1 for versions with "war", this becomes "was"


Text added to the website between May 1995 and September 2003.
Last modified: 2014-06-16 10:01:29
Line count: 30
Word count: 152

Translation © by Emily Ezust
24. Blumengruß [sung text checked 1 time]
Der Strauß, den ich [gepflücket]1,
[Grüße]2 dich viel tausendmal!
Ich [habe]3 mich oft gebücket,
Ach, wohl eintausendmal,
Und ihn ans Herz gedrücket
[Wie]4 hunderttausendmal!

Authorship

See other settings of this text.

Available translations, adaptations or excerpts, and transliterations (if applicable):

  • ENG English (Emily Ezust) , "The bouquet that I have picked", copyright ©
  • ENG English (Michael P. Rosewall) , "Floral greeting", copyright © 2015, (re)printed on this website with kind permission
  • FRE French (Français) (Pierre Mathé) , "Salutation des fleurs", copyright © 2009, (re)printed on this website with kind permission
  • FRE French (Français) (Catherine Beloin) , "Salut de fleurs", copyright © 2009, (re)printed on this website with kind permission
  • GRE Greek (Ελληνικά) [singable] (Christakis Poumbouris) , copyright © 2014, (re)printed on this website with kind permission
  • ITA Italian (Italiano) (Ferdinando Albeggiani) , "Saluto floreale", copyright © 2012, (re)printed on this website with kind permission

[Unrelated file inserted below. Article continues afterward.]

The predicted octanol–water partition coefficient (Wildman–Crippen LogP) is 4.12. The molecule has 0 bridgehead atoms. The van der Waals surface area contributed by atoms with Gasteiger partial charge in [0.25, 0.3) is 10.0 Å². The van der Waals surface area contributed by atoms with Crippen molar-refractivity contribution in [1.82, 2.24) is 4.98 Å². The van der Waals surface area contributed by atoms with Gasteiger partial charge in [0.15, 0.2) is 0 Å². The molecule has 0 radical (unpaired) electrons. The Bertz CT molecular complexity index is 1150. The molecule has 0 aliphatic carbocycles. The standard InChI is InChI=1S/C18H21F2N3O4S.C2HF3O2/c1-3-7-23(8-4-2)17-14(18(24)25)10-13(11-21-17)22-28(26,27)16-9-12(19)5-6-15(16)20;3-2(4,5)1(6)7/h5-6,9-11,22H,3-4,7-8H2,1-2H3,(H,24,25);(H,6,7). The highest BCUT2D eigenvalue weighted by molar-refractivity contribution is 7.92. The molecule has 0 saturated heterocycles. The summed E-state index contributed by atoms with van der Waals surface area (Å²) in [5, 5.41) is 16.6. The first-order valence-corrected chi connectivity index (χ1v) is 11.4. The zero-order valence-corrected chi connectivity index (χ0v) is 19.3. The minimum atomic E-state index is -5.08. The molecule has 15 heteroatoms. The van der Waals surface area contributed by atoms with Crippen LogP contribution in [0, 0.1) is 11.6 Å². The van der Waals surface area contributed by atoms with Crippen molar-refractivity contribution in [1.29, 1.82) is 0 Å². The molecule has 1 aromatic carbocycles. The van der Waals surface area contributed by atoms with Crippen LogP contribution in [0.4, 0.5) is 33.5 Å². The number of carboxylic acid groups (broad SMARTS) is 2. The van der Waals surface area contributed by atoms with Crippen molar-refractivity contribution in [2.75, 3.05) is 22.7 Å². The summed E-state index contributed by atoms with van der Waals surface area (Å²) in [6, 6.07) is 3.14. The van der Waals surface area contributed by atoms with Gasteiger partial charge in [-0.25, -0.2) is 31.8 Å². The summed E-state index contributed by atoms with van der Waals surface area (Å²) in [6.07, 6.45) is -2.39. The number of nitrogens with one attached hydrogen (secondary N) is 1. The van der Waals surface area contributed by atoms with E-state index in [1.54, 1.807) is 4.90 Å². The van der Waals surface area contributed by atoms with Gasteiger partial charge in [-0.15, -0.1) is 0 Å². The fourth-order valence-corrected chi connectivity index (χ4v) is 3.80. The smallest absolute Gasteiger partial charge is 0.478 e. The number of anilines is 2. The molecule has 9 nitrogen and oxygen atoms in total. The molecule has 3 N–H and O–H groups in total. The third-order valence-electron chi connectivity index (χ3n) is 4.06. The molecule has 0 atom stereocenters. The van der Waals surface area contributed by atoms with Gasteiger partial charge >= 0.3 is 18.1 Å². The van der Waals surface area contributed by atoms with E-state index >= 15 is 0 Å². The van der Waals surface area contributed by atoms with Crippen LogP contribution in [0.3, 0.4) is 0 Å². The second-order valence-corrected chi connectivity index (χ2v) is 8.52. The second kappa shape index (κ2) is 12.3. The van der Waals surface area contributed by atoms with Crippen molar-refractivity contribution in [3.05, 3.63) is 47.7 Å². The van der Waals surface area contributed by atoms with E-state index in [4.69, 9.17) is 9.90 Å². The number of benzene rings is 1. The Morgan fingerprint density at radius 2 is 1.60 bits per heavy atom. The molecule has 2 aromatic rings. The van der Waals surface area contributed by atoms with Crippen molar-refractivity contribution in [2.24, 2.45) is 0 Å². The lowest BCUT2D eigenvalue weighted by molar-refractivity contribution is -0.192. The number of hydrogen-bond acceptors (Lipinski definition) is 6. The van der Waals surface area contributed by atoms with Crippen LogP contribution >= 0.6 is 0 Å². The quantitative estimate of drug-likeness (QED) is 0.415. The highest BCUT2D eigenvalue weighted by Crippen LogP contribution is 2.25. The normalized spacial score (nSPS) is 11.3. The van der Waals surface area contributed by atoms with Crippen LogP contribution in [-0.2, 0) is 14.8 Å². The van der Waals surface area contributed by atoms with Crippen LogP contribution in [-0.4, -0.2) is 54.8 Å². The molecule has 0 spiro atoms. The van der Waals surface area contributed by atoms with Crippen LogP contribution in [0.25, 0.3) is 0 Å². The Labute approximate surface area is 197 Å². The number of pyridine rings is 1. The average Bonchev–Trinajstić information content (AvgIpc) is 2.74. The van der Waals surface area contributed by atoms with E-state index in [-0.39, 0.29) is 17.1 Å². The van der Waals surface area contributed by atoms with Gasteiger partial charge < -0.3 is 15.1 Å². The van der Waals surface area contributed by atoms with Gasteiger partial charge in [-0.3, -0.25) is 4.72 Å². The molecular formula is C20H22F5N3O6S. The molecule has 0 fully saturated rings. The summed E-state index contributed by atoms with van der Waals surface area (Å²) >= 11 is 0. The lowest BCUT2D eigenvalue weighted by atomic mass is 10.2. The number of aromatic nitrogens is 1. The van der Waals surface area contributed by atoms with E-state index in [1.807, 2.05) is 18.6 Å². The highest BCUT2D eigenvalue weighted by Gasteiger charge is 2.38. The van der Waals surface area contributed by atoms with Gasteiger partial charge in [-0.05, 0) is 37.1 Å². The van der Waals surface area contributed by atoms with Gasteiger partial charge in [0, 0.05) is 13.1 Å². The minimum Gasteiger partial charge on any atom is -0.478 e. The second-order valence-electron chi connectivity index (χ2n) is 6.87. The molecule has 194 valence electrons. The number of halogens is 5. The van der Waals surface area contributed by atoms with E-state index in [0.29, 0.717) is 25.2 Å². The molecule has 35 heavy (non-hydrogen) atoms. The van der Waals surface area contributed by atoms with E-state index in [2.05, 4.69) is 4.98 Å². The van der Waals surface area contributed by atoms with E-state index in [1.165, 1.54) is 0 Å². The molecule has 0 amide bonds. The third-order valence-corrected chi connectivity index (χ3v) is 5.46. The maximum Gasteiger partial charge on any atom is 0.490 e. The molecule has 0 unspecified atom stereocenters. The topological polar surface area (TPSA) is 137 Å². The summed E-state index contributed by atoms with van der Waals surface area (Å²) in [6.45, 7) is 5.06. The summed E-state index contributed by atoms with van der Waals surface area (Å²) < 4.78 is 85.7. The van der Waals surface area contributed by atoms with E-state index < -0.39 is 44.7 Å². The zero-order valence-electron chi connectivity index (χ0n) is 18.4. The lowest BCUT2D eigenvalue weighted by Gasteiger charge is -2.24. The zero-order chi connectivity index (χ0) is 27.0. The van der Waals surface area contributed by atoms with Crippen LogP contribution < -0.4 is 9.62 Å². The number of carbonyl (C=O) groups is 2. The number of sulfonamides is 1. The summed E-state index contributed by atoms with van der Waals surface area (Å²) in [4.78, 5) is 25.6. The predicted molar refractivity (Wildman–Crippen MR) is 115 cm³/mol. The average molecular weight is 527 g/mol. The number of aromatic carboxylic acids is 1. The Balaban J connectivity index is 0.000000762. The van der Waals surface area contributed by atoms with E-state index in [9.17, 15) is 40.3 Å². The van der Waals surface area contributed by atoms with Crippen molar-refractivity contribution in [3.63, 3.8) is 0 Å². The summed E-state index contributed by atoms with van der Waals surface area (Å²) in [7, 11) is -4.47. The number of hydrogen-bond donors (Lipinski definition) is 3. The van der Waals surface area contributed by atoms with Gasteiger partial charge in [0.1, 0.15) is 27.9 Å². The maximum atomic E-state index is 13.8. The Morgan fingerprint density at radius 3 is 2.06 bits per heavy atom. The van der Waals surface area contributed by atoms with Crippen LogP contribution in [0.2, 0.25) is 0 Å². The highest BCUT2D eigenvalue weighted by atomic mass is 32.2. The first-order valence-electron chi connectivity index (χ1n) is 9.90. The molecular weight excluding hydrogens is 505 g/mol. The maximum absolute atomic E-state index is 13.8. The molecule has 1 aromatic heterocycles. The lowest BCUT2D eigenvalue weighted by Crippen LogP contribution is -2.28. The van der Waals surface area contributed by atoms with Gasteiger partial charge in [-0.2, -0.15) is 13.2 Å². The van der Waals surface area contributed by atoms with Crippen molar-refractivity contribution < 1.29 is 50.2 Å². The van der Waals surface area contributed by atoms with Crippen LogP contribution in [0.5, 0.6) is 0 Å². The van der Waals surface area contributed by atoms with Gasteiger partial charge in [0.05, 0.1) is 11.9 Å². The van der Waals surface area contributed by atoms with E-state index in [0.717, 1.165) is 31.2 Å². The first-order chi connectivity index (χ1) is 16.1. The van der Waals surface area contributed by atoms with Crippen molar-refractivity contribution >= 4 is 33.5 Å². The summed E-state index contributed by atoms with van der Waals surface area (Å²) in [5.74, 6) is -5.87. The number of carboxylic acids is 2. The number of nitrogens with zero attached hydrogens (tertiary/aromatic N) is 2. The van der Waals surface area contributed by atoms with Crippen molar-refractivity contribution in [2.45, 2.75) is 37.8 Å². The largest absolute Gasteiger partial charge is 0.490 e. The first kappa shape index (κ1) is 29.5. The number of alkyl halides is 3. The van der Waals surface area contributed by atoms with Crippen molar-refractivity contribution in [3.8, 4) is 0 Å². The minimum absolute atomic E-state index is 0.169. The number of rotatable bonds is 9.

• NOR Norwegian (Bokmål) (Marianne Beate Kielland) , "Blomsterhilsen", copyright © 2008, (re)printed on this website with kind permission

View original text (without footnotes)
1 Curschmann, Wolf, Zelter: "gepflückt"
2 Hiller: "Grüss' "
3 Graener, Hiller: "hab' "
4 Webern: "Viel"

Researcher for this text: Emily Ezust [Administrator]
by Johann Wolfgang von Goethe (1749 - 1832)
24. The bouquet that I have picked
The bouquet that I have picked,
let it greet you a thousand times!
I have often bent down,
ah, well over a thousand times,
and pressed it to my heart -
maybe even a hundred thousand times!

Authorship

  • Translation from German (Deutsch) to English copyright © by Emily Ezust

    Emily Ezust permits her translations to be reproduced without prior permission for printed (not online) programs to free-admission concerts only, provided the following credit is given: